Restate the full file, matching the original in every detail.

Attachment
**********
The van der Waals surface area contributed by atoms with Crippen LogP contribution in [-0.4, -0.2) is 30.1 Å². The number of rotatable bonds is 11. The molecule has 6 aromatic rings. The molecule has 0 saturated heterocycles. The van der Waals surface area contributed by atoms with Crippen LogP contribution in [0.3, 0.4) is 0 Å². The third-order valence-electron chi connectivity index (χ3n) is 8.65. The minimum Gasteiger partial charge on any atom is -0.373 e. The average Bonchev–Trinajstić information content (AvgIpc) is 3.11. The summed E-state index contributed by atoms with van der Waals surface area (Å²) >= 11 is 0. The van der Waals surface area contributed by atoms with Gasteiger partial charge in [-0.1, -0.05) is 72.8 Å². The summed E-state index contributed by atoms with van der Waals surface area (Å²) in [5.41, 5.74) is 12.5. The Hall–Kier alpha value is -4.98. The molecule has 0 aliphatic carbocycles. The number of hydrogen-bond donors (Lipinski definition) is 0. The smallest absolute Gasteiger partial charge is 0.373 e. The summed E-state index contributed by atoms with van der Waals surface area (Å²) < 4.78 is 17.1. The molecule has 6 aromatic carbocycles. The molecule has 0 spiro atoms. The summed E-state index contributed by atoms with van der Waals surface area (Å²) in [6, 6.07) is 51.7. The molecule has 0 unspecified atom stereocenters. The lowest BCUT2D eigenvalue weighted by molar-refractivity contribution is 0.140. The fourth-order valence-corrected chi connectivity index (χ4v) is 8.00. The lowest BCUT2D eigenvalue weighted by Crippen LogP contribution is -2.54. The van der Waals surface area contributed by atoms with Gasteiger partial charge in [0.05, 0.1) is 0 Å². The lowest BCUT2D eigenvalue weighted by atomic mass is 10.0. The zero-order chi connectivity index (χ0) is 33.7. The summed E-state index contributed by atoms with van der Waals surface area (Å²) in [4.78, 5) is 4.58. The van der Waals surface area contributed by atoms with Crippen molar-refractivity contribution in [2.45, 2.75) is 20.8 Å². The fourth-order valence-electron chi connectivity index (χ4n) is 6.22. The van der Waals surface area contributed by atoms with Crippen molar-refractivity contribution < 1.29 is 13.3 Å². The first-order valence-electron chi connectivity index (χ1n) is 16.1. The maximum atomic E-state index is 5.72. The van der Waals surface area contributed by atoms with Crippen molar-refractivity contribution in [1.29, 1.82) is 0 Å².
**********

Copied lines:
The van der Waals surface area contributed by atoms with Crippen LogP contribution in [-0.4, -0.2) is 30.1 Å². The number of rotatable bonds is 11. The molecule has 6 aromatic rings. The molecule has 0 saturated heterocycles. The van der Waals surface area contributed by atoms with Crippen LogP contribution in [0.3, 0.4) is 0 Å². The third-order valence-electron chi connectivity index (χ3n) is 8.65. The minimum Gasteiger partial charge on any atom is -0.373 e. The average Bonchev–Trinajstić information content (AvgIpc) is 3.11. The summed E-state index contributed by atoms with van der Waals surface area (Å²) >= 11 is 0. The van der Waals surface area contributed by atoms with Gasteiger partial charge in [-0.1, -0.05) is 72.8 Å². The summed E-state index contributed by atoms with van der Waals surface area (Å²) in [5.41, 5.74) is 12.5. The Hall–Kier alpha value is -4.98. The molecule has 0 aliphatic carbocycles. The number of hydrogen-bond donors (Lipinski definition) is 0. The smallest absolute Gasteiger partial charge is 0.373 e. The summed E-state index contributed by atoms with van der Waals surface area (Å²) < 4.78 is 17.1. The molecule has 6 aromatic carbocycles. The molecule has 0 spiro atoms. The summed E-state index contributed by atoms with van der Waals surface area (Å²) in [6, 6.07) is 51.7. The molecule has 0 unspecified atom stereocenters. The lowest BCUT2D eigenvalue weighted by molar-refractivity contribution is 0.140. The fourth-order valence-corrected chi connectivity index (χ4v) is 8.00. The lowest BCUT2D eigenvalue weighted by Crippen LogP contribution is -2.54. The van der Waals surface area contributed by atoms with Gasteiger partial charge in [0.05, 0.1) is 0 Å². The lowest BCUT2D eigenvalue weighted by atomic mass is 10.0. The zero-order chi connectivity index (χ0) is 33.7. The summed E-state index contributed by atoms with van der Waals surface area (Å²) in [4.78, 5) is 4.58. The van der Waals surface area contributed by atoms with Crippen molar-refractivity contribution in [2.45, 2.75) is 20.8 Å². The fourth-order valence-electron chi connectivity index (χ4n) is 6.22. The van der Waals surface area contributed by atoms with Crippen molar-refractivity contribution < 1.29 is 13.3 Å². The first-order valence-electron chi connectivity index (χ1n) is 16.1. The maximum atomic E-state index is 5.72. The van der Waals surface area contributed by atoms with Crippen molar-refractivity contribution in [1.29, 1.82) is 0 Å².